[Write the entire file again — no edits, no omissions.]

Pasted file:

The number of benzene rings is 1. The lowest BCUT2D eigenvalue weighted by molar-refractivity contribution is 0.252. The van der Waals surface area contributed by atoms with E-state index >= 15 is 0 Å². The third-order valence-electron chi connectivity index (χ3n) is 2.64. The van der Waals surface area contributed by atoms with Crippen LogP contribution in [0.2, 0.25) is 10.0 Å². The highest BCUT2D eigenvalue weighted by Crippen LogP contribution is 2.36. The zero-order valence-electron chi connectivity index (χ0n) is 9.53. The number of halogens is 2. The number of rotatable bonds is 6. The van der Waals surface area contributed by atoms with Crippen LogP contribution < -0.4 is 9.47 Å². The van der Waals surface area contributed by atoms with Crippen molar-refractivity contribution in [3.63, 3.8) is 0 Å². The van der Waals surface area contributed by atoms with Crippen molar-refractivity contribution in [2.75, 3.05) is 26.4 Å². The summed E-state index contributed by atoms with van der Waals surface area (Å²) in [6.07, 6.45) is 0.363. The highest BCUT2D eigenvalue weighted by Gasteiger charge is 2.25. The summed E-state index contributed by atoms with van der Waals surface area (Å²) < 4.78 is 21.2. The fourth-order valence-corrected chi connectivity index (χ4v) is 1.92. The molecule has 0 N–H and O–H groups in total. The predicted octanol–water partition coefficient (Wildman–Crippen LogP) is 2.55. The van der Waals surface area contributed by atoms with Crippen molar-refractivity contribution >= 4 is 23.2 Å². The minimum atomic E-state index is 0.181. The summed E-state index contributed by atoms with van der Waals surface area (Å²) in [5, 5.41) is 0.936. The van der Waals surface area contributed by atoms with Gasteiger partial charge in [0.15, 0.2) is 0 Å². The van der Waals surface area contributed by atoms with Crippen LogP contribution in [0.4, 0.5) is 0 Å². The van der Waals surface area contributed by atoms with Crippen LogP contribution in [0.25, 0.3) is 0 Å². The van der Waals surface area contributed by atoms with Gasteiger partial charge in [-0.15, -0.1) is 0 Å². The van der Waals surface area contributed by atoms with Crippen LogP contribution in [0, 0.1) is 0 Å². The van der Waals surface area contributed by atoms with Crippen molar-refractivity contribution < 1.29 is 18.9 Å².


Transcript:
The number of benzene rings is 1. The lowest BCUT2D eigenvalue weighted by molar-refractivity contribution is 0.252. The van der Waals surface area contributed by atoms with E-state index >= 15 is 0 Å². The third-order valence-electron chi connectivity index (χ3n) is 2.64. The van der Waals surface area contributed by atoms with Crippen LogP contribution in [0.2, 0.25) is 10.0 Å². The highest BCUT2D eigenvalue weighted by Crippen LogP contribution is 2.36. The zero-order valence-electron chi connectivity index (χ0n) is 9.53. The number of halogens is 2. The number of rotatable bonds is 6. The van der Waals surface area contributed by atoms with Crippen LogP contribution < -0.4 is 9.47 Å². The van der Waals surface area contributed by atoms with Crippen molar-refractivity contribution in [3.63, 3.8) is 0 Å². The van der Waals surface area contributed by atoms with Crippen molar-refractivity contribution in [2.75, 3.05) is 26.4 Å². The summed E-state index contributed by atoms with van der Waals surface area (Å²) in [6.07, 6.45) is 0.363. The highest BCUT2D eigenvalue weighted by Gasteiger charge is 2.25. The summed E-state index contributed by atoms with van der Waals surface area (Å²) < 4.78 is 21.2. The fourth-order valence-corrected chi connectivity index (χ4v) is 1.92. The molecule has 0 N–H and O–H groups in total. The predicted octanol–water partition coefficient (Wildman–Crippen LogP) is 2.55. The van der Waals surface area contributed by atoms with Crippen molar-refractivity contribution >= 4 is 23.2 Å². The minimum atomic E-state index is 0.181. The summed E-state index contributed by atoms with van der Waals surface area (Å²) in [5, 5.41) is 0.936. The van der Waals surface area contributed by atoms with Gasteiger partial charge in [0.15, 0.2) is 0 Å². The van der Waals surface area contributed by atoms with Crippen LogP contribution in [0.4, 0.5) is 0 Å². The van der Waals surface area contributed by atoms with Crippen LogP contribution in [0.25, 0.3) is 0 Å². The van der Waals surface area contributed by atoms with Gasteiger partial charge in [-0.15, -0.1) is 0 Å². The van der Waals surface area contributed by atoms with Crippen LogP contribution in [0, 0.1) is 0 Å². The van der Waals surface area contributed by atoms with Crippen molar-refractivity contribution < 1.29 is 18.9 Å².